Baby rabies. Katie and Vienna are only the most recent Oakdale residents to fall victim to this disease. We get that Katie loves Brad, and that she’s as impulsive as big sister Margo, but having her be so driven to get pregnant so quickly made no sense. These ladies join a pool of baby-rabies sufferers that included Gwen, Meg, Rosanna, and Sofie. Couple that with the big focus on Johnny and Eliza, and the audience is on toddler overload.
Guys and dolls. It’s a given that soap characters will commit crimes, or be accused (even if wrongly so) of committing one, and characters are more fun when they’re not perfect. But the writers at ATWT seem to be stuck in a rut, and in an attempt to make characters, especially younger characters “edgy”, they’re all saddled with criminal pasts or a generally thuggish personality.
They want us to buy the Casey/Alison/Matt triangle, but it’s hard to find the rooting value in a triangle with two ex-cons and an ex-porn actress. Lucy is a kidnapper; Will Munson was a killer (albeit an unintentional one); Adam an attempted rapist. And most of the day players we’ve seen (Elwood, Reg, Mark) all had semi-criminal or criminal aspects to them.
It’s exciting to watch a real anti-hero, but we don’t want to see a canvas full of them. There are ways to make young characters edgy and/or relevant without giving them a rap sheet. I wish ATWT would find them!
Age-inappropriate stories. Speaking of ways to make younger characters compelling, ATWT also needs to stop giving its teen characters so many adult issues. Parker and Liberty’s marriage is almost an exact copy of Gwen and Will from 2 years ago.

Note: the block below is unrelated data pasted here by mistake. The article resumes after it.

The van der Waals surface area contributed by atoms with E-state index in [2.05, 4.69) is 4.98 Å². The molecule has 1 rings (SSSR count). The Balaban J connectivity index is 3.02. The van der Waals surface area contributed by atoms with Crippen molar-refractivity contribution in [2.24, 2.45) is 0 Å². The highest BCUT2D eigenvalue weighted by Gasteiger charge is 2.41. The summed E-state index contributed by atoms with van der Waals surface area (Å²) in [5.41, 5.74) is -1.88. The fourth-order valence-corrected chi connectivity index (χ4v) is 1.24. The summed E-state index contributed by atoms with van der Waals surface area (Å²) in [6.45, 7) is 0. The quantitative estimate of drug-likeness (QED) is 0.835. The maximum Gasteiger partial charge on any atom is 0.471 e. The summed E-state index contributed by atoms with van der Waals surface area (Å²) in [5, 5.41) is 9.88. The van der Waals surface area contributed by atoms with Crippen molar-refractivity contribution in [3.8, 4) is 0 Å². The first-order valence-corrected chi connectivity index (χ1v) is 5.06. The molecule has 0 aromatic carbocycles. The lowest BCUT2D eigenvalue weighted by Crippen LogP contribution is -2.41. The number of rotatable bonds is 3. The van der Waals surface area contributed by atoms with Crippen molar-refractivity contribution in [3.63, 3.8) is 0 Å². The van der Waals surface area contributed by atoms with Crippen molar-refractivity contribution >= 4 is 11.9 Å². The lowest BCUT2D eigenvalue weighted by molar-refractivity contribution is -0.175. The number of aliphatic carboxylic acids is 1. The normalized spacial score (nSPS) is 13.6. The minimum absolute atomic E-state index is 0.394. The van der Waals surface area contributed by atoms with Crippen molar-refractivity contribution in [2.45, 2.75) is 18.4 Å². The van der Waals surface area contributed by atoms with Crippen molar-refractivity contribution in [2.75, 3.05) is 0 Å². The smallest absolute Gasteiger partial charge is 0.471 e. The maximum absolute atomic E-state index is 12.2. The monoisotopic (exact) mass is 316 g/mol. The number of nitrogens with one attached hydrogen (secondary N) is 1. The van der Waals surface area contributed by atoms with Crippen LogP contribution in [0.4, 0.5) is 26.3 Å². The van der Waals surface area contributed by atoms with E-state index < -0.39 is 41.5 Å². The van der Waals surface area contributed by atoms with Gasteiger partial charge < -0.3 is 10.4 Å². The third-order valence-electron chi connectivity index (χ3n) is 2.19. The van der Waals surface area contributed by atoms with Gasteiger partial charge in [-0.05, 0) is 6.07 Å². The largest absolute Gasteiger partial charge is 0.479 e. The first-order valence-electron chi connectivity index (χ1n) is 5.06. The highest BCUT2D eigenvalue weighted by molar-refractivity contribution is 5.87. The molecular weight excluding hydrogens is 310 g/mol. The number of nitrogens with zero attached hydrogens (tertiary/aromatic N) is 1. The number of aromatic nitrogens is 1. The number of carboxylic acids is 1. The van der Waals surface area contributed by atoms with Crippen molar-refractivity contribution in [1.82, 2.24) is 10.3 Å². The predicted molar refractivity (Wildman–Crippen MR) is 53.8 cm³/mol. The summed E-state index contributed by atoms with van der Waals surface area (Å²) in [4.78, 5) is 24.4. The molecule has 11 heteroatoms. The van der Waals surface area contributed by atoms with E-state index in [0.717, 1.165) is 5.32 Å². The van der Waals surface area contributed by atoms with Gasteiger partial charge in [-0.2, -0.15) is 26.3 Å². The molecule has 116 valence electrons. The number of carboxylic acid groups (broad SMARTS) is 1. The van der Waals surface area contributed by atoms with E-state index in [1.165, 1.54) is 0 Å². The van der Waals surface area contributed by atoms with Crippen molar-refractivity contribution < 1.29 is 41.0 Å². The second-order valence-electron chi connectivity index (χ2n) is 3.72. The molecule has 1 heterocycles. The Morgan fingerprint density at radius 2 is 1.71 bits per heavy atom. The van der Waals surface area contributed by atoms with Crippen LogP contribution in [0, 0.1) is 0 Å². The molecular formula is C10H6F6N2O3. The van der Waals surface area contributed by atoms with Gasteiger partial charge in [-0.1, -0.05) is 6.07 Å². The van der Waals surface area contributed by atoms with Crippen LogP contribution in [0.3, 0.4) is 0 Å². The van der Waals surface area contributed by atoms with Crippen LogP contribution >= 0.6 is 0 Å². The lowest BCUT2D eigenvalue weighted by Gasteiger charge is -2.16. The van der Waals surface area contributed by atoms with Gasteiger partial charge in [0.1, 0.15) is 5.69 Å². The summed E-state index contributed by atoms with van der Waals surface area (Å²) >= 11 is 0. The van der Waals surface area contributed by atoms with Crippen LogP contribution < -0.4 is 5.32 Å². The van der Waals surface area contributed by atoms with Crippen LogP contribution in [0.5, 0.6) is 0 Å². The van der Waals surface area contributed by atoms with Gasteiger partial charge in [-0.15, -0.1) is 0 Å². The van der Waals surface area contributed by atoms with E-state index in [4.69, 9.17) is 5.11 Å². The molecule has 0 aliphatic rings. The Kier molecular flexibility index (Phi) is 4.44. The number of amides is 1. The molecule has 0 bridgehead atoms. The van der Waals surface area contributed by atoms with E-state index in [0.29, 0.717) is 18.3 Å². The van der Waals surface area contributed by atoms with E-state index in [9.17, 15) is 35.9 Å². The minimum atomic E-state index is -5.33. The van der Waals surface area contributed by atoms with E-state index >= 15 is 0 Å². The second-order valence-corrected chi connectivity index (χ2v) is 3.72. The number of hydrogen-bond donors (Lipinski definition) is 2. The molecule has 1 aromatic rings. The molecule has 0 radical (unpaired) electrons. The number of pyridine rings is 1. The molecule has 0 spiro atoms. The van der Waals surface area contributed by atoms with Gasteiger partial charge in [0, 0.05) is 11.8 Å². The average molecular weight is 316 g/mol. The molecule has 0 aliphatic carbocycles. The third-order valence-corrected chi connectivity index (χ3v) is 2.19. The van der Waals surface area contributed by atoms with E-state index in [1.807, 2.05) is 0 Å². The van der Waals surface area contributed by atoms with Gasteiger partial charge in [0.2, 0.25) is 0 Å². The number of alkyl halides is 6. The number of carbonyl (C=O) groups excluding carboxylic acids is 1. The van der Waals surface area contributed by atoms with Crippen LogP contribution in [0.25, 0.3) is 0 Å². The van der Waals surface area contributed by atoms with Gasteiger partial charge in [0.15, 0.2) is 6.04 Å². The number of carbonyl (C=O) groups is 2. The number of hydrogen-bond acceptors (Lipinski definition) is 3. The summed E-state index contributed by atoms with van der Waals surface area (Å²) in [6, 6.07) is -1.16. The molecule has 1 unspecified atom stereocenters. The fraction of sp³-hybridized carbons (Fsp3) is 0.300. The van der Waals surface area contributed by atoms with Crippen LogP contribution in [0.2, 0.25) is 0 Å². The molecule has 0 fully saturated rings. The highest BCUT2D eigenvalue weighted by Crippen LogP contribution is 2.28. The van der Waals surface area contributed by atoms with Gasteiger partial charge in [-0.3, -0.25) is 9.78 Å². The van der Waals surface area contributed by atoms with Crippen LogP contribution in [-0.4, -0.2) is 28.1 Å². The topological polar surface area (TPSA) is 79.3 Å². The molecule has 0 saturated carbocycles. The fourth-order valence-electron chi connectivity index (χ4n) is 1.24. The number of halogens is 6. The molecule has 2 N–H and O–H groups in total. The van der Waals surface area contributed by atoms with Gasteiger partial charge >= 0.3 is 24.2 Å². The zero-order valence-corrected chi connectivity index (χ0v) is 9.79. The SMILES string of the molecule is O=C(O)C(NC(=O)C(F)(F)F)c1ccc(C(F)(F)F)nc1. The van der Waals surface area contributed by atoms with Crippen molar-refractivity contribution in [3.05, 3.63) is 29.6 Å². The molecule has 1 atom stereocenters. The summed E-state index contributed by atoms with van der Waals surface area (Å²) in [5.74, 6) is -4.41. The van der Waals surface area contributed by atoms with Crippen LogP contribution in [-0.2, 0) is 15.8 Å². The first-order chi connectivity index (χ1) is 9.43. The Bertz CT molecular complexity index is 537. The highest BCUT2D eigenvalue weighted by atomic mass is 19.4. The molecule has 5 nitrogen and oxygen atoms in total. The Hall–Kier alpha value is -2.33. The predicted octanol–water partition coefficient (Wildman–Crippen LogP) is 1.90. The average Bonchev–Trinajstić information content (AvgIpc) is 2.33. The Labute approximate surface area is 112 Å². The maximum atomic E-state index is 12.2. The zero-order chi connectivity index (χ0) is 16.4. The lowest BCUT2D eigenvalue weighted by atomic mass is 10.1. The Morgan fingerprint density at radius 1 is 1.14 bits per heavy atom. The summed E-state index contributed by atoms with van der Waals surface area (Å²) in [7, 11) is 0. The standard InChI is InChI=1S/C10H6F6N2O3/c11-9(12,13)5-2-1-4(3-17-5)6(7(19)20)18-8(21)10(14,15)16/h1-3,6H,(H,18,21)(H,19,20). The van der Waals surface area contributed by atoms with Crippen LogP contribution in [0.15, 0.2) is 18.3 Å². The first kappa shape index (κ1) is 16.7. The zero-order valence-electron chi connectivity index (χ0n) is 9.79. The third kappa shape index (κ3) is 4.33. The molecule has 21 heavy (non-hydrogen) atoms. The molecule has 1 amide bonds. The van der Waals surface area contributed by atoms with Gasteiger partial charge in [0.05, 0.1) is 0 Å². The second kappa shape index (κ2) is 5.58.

And poor Casey Hughes has, in his short life, dealt with an almost-dead brother, a serial killer, and a jail stint. Enough already!
I’ll give ATWT points for not giving us a bunch of glib, vapid teenagers who speak in text talk and whose skills are limited to tossing their hair and saying “OMG!” But as I said above, there are ways to be relevant and edgy without giving them the same stories that older characters are saddled with.
Doom and darkness. ATWT has become much darker thematically in the last five or six years. As much as I love Grayson McCouch as an actor and appreciate his portrayal of Dusty, the writing for the character seems to be lifted directly from an episode of General Hospital. Meg’s relationships with Craig and Paul border on abusive – a pertinent topic in the wake of the Chris Brown/Rihanna incident. Guns, drugs or murder have permeated nearly every corner of the canvas.
You need to have darkness in a story to appreciate the lighter aspects. But the opposite is true as well – we need light to muddle through the the complications. ATWT is often varied shades of gray and black, storywise.
Veteran vacuum. Let’s be honest here; ATWT is unique in that it has a significant cast of veteran actors who, whether recurring or contract, are part of the canvas. Nancy, Bob, Kim, Lisa, Tom, Margo, Emma, Lucinda, Barbara, and Susan are characters/actors who are all around or over 50 and have been part of the show for over 20 years.
But other than Tom and Margo, we’re not seeing any of those characters on a consistent basis. Involving Lucinda in the Nuke story was genius, and the revelation that Brian is gay was inventive, but after that story played out, Lucinda seemed to disappear.
I know there may be extenuating circumstances as to why we haven’t seen Nancy (though we’d still love to see the show do the tribute to Nancy – and Helen Wagner – that was announced last fall) and Barbara (with Colleen Zenk Pinter’s health scares – get well Colleen!).
We did get to see Bob, Kim and Susan in the midst of the Chris/Alison story last year, but they’ve been in hiding since.
The bigger point, as Roger Newcomb recently said, is that we’re totally missing a sense of community. It’s not that we expect all of these characters to be front burner every day. But new viewers have no sense of who many of these people are, or what they mean to each other. And that’s sad.
See Part II here to read a few humble suggestions for making Oakdale a more compelling place to visit.